Sexual Health Testing in Australia

Sex workers in Australia have retained very low rates of HIV and STIs due to the rapid response led by sex workers in partnership with community-based sex worker organisations, governments and other agencies. One of the key successful approaches identified in Australia’s HIV and STI response is voluntary testing. Mandatory testing of HIV and STIs among sex workers in Australia has proven to be a barrier to otherwise successful HIV and STI peer education and prevention, and free and anonymous testing and treatment. However, despite strong evidence against mandatory testing of sex workers, it continues to be enforced in some states in Australia.  This section will give you a brief overview of voluntary and mandatory testing.

Voluntary Testing

Voluntary testing allows an individual the unimpeded choice to decide to take a sexual health screening. Voluntary testing requires the medical practitioner to gain informed consent before carrying out the sexual health screening; this involves informing the individual being tested of the testing procedures, why they are being tested, and the implications of the test results.

Benefits of voluntary testing

  • Sex workers currently have high rates of sexual health testing in both voluntary and mandatory testing jurisdictions; this reveals mandatory testing to be neither necessary nor effective.
  • Central to voluntary testing is informed consent and the pre- and post-test counselling, which has proven to be the most effective strategy in increasing behavioural change to reduce risk of transmission and ensuring positive outcomes for people living with HIV and the wider community.
  • Voluntary testing is cost-effective as it reduces excessive and unnecessary testing of sex workers. Consequently, voluntary testing ensures that sex workers in need of sexual health screenings and services are prioritised at sexual health clinics and other medical service providers.
  • Mandatory testing perpetuates the misconception that sex workers are ‘vectors of disease’ in need of public health regulation. Voluntary testing provides sex workers with the same basic right as everyone else to choose when they want to test.
  • Voluntary testing creates an enabling environment in which the human rights of sex workers are upheld, such the right to bodily integrity, non-discrimination, and high quality health services.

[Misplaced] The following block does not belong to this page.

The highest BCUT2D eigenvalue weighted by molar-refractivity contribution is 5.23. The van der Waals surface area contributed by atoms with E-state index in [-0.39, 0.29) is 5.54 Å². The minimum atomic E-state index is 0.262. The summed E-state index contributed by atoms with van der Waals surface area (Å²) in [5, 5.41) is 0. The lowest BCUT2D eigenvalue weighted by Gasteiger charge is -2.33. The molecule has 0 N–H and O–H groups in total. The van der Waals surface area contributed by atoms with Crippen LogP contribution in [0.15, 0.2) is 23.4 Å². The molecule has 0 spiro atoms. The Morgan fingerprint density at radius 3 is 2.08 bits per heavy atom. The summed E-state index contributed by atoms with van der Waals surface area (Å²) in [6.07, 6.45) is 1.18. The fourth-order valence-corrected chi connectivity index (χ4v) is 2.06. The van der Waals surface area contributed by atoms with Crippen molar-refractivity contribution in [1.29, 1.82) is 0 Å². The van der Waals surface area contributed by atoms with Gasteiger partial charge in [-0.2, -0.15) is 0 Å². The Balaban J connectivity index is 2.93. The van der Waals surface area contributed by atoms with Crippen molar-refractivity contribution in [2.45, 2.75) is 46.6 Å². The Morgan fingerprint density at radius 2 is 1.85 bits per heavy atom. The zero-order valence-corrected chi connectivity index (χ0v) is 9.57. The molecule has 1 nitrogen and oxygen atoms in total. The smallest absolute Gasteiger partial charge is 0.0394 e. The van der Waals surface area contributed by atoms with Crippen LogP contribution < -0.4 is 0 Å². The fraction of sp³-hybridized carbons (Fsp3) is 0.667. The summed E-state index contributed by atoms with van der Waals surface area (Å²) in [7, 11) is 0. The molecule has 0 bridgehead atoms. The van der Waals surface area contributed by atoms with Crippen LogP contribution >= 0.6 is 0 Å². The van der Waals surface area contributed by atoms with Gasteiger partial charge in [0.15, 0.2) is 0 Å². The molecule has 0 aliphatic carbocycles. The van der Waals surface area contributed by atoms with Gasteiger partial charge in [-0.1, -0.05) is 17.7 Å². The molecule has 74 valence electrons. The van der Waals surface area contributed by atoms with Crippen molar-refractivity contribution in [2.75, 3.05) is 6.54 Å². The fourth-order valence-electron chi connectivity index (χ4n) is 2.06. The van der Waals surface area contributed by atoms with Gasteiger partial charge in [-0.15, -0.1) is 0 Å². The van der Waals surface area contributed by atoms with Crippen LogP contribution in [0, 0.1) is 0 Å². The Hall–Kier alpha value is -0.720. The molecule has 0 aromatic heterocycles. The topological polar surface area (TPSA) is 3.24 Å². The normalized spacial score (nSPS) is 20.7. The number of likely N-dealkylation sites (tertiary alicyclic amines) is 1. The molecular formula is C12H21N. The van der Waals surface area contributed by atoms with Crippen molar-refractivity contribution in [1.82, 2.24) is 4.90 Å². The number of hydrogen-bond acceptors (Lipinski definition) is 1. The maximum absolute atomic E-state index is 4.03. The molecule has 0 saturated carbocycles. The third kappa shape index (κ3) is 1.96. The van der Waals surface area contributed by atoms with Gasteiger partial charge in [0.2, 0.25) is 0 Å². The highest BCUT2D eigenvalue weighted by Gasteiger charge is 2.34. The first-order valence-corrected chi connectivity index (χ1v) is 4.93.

• The Third National Sexually Transmissible Infections Strategy 2014-2017 and Seventh National HIV Strategy 2014 -2017 recognises voluntary testing of HIV and STI to be the optimal approach to achieving public health outcomes. These strategies provide the guidelines for Australia’s HIV and STI response.
  • UNAIDS and WHO recognises voluntary testing as central to effective HIV prevention, based on extensive empirical studies.

Mandatory Testing

Medical Examination, Toulouse Lautrec (1894)

 Mandatory testing refers to the regular and frequent testing of sex workers required by law. In some states and territories where mandatory testing is enforced sex workers must regularly provide proof of sexual health testing, in the form of a ‘sexual health certificate’, to work legally. Mandatory testing is based on the false premise that all sex work entails penetrative sex; however, sex workers provide a range of services with different associated risks of transmission of STIs and HIV or no risk at all. Additionally, for sex workers who work infrequently mandatory testing is invasive and is of little benefit.

Sex workers already engage in safer sex practices, are experts at managing risk, and provide valuable sex education to clients, peers and the wider community.

Mandatory testing:

  • Is not evidenced by current epidemiology in Australia.
  • Endorses a false sense of security in the form of a ‘certificate’, which due to window periods, cannot actually confirm an individual’s immediate sexual health status.
  • Overloads sexual health services which reduces access for sex workers with symptoms or who have experienced a condom breakage and need immediate access to sexual health services;
  • Results in reduced quality of sexual health services for sex workers.
  • Is in opposition to identified best practice HIV and STI prevention models such as voluntary testing and self-regulation of sexual health amongst sex workers.
  • Creates an unnecessary cost burden on public health funds.
  • Has the unintentional consequence of perpetuating stigma and the misconception that sex workers are ‘vectors of disease’ even though sex workers in Australia have consistently retained very low rates of STIs and HIV.

Oil painting, Decriminalise Debby (c)

Testing laws in Australia

Testing laws for sex workers vary depending on the state or territory you are working in and are liable to change. For this reason we highly recommended you contact your local sex worker organisation for a detailed description of your legal testing requirements.

For additional information, see http://www.scarletalliance.org.au/laws/